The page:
Slowly, his anger melted away. He sat there for over an hour and a half playing in that cloud dough and began to talk. That led to another batch of another type of cloud dough (to compare the textures) that he engaged in helping to make. Which led to some more talking, smiles, and then even some laughter.
Messy play is also a great way to encourage children to work together and cooperate in group play or one-on-one play. They learn about personal boundaries, understanding someone else’s ideas and views, and they have the opportunity to express their own.
There is no one way or right way to messy play. It leaves the child in control of the outcome and they have the freedom to explore and test different theories in order to get the desired response. This can boost their self-confidence and also encourage them to find new ways to do things by using their imagination and creativity.
The most obvious benefit of messy play is added sensory input. As we already established, children learn through experiences and hands-on activities. Messy is one of the best ways to do this and also introduce your child to different types of sensory input.
If you are working with a child who has sensory challenges, don’t overwhelm them with too many different kinds of input. This can lead to a sensory meltdown if you aren’t careful. Follow their lead and don’t push them into something they aren’t comfortable with.
You can share this video on YouTube HERE.
Using Messy Play Kits With Your Kids
If you are pressed for time in setting up messy play activities, then Messy Play Kits is a perfect solution for you. Let them do all the work of getting the ingredients and toys together and all you have to worry about is setting it up and having a good time.
Messy Play Kits reached out to me asking if I would like to check out some of their kits and I knew immediately they were going to be a huge hit with the kids. Both Ellie and Ben love any type of sensory play/messy play and if it involves animals, Ellie is all over it.
When the Under the Sea kit arrived, she was so excited. Messy Play Kits sends you everything you need in order to set up your messy play experience, you just need a tub or tray to put it all on or in. I also loved that the Under the Sea Kit came with 4 different activities along with adaptations for each of those activities.
We made the moonsand beach first. I decided to use a cookie sheet so she could pretend it was a beach a little easier.
It came with shells, but we also added some of our own. And Ellie loved that it came with ocean animals that she could play with too.
The Ocean Bath was also a huge hit. Instead of using the bathtub, we filled plastic bowls with a little bit of water, added the beads, “seaweed” and animals. This one was a huge hit with Ellie.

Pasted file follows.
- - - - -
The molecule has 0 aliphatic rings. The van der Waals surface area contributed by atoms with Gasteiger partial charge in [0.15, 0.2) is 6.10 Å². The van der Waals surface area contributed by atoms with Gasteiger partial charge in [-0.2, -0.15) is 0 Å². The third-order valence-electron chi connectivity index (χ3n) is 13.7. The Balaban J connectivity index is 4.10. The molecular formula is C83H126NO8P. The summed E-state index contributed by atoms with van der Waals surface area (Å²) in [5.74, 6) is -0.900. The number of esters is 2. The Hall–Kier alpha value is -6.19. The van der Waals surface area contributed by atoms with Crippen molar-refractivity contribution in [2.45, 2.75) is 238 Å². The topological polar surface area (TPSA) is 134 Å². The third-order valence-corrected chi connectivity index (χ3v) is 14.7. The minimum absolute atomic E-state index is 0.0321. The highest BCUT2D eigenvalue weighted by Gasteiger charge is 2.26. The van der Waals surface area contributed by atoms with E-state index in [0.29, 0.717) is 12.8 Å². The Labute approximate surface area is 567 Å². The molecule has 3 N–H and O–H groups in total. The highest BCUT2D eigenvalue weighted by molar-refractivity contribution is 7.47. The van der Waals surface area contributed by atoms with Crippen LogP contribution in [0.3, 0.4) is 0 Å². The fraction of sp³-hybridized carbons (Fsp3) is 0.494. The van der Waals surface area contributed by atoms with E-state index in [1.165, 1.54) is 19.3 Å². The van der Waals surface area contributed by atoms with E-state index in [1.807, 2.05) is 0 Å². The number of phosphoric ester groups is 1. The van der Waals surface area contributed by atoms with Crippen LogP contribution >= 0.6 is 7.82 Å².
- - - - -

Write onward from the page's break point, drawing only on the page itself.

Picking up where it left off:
Ben played with the Gardening Bin and also loved it. I think his favorite thing was the worms that came with it.
To help contain the rice a little bit, I set him up on our white activity tray and also used one of our wooden trays to put the rice in and separate out the “seeds.” Everything else you see in this picture, the rice, flowers, sticks, scoops, cups, worms, and “seeds” came in the Gardening Bin! There were also some tweezers, which are perfect for picking up the garbanzo “seeds” with and planting in the rice.
All of the kits and bins come with many great extension activity ideas and ways parents can facilitate all the development skills we talked about above.
I also think these kits would be perfect to use in a classroom. You could easily set them up as a messy play or sensory station, use as quiet time activities, transition activities etc. As as we talked above, messy play helps to build the skills you are already working on in your classroom.
Messy Play Kits make great birthday or holiday gifts too. You can check out their Stocking Stuffer Ideas here.
To order your Messy Play Kit, head over to their website today.
You’ll definitely want to check out their monthly subscription service as it is the best deal! Messy Play Kits delivered right to your door once a month? Perfect for those “What are we doing today?” mornings or witching hour evenings.
The Power of Play – A Research Summary on Play and Learning. Dr. Rachel E. White for Minnesota Children’s Museum.
Cognitive Development and Sensory Play. December 2o16. Kittie Butcher and Janet Pletcher for Michigan State University Extension.
Sensory Experiences Can Be Messy Fun. Angie Dorrell. Early Childhood News.
Sensory Experiences in the Early Childhood Classroom: Teachers’ Use of Activities, Perceptions of Importance of Activities, and Barriers to Implementation.May 2008. Pamela MacManus Goodwin. Oklahoma State University.
The Benefits of Messy Play. April 2017. Marilee Hartling. Early Childhood Development Association.